By Dr. Randal S. Olson via Iris.xyz
Whether it’s reducing the time you wait at a traffic light, allowing your phone to respond to your voice, or preventing fraudulent charges to your credit card, it’s becoming apparent that our systems are increasingly being managed by the machines we built to operate them. And surprisingly, they’re often proving to be better at it than we are.
As someone who has spent the last ten years of my life devoted to developing and using artificial intelligence, machine learning, and data science tools, I’m comfortable with that trend. It’s making us better at a lot of important tasks, including the work I’m doing at Life Epigenetics, where we’re using machine learning to analyze epigenetic biomarkers from saliva, a process that will lower the cost of life insurance.
They’re also great tools to have some fun with. For instance, I used these tools to create a strategy to find Waldo as quickly as possible in the “Where’s Waldo” books, to optimize the driving route on road trips that will take you to all of the lower 48 U.S. states, and to determine the optimal attack strategy in the board game Battleship. All of these projects were featured on my blog and received some attention from others who weren’t necessarily data nerds. Whether you think those projects have any value is an issue for you to decide, but I couldn’t have completed them without some form of artificial intelligence, machine learning, and data science.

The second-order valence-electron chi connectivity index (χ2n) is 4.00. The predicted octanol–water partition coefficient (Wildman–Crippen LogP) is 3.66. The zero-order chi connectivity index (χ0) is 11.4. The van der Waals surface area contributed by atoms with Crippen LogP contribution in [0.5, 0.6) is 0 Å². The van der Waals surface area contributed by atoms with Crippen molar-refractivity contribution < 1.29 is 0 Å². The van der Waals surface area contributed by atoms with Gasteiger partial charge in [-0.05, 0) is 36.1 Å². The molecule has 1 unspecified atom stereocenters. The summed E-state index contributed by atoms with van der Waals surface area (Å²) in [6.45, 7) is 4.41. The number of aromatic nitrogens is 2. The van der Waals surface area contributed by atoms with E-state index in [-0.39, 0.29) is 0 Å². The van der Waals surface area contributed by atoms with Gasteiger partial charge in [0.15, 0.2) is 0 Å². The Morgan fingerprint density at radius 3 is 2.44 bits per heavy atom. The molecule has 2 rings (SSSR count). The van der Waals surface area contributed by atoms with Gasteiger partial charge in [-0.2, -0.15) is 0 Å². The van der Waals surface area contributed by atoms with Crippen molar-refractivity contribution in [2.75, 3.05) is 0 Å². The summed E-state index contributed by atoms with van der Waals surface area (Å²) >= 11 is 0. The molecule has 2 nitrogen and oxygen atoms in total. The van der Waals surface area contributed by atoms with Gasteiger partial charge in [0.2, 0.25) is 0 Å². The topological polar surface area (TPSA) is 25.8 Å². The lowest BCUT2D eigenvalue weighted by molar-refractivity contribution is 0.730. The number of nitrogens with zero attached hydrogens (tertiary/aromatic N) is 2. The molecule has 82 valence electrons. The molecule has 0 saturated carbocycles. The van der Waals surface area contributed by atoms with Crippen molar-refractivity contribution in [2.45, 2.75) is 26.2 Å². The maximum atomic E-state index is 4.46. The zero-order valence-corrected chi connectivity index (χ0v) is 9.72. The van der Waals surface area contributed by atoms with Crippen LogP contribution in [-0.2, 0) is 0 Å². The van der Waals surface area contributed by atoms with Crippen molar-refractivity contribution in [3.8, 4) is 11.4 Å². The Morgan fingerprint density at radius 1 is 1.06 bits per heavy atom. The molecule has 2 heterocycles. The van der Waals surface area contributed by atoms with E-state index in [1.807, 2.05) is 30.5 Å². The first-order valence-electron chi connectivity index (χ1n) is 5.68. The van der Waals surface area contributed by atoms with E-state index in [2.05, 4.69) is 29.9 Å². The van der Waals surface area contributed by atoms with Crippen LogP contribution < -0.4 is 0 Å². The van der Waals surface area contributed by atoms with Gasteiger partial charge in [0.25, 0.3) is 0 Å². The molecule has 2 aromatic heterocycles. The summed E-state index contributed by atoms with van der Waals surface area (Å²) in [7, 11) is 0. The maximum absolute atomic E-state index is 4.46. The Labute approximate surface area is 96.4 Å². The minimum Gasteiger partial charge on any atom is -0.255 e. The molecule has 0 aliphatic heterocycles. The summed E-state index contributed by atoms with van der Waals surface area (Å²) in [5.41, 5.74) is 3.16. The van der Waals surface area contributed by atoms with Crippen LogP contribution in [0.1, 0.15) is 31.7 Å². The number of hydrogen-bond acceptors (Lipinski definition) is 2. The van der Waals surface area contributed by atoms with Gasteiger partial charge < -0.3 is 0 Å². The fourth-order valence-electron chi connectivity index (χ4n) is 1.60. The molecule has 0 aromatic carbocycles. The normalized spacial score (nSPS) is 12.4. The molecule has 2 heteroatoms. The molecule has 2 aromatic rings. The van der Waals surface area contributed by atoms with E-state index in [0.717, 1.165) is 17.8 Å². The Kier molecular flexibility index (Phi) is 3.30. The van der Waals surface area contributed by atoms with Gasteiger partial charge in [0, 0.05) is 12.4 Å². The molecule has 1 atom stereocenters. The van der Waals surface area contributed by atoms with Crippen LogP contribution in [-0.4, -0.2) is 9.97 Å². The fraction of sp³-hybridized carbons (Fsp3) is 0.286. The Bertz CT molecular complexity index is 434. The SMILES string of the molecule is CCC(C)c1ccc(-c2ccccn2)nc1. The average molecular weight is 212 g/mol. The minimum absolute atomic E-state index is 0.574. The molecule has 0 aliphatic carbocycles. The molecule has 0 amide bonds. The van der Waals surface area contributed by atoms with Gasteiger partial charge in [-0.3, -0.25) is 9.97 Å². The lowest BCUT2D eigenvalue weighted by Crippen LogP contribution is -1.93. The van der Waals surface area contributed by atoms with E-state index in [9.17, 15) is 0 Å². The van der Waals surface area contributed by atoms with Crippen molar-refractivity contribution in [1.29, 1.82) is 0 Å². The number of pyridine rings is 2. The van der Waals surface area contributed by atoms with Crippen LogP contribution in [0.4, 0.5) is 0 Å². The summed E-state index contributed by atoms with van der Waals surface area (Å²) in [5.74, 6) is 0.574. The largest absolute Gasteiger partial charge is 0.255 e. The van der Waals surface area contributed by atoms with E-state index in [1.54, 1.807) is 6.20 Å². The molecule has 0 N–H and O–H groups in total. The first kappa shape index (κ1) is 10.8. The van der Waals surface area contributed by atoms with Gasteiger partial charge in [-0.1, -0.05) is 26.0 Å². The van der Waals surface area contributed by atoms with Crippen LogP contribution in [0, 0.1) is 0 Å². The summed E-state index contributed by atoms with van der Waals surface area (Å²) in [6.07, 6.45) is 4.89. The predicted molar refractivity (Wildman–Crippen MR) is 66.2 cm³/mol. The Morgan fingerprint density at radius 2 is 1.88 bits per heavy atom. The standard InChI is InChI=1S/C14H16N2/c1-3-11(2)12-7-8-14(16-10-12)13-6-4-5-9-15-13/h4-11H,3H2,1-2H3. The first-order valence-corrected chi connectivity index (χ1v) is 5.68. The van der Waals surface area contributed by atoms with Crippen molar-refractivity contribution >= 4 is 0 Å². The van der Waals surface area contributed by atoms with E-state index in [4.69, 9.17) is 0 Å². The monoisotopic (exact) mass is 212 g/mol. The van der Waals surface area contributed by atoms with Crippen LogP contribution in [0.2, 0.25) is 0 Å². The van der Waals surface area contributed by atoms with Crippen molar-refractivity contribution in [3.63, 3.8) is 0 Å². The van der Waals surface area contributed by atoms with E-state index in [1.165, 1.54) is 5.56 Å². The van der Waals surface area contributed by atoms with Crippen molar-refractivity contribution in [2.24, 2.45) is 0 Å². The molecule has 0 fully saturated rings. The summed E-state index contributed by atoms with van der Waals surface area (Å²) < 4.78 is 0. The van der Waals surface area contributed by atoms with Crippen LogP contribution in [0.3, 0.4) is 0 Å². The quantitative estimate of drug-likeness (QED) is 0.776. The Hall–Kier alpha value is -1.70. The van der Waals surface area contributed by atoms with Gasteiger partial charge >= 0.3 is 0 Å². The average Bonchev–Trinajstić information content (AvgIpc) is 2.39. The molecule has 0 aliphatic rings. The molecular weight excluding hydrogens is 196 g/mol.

One thing to keep in mind is how these terms can be used and misused. Allow me take you through my world, the terms and the science that will help you understand what they mean, and how they can apply to your work and life.
Artificial Intelligence (AI): At a high level, artificial intelligence is an umbrella term for the dozens of approaches to creating intelligent machines that can perform a task and become better and more efficient at it without our direct intervention.
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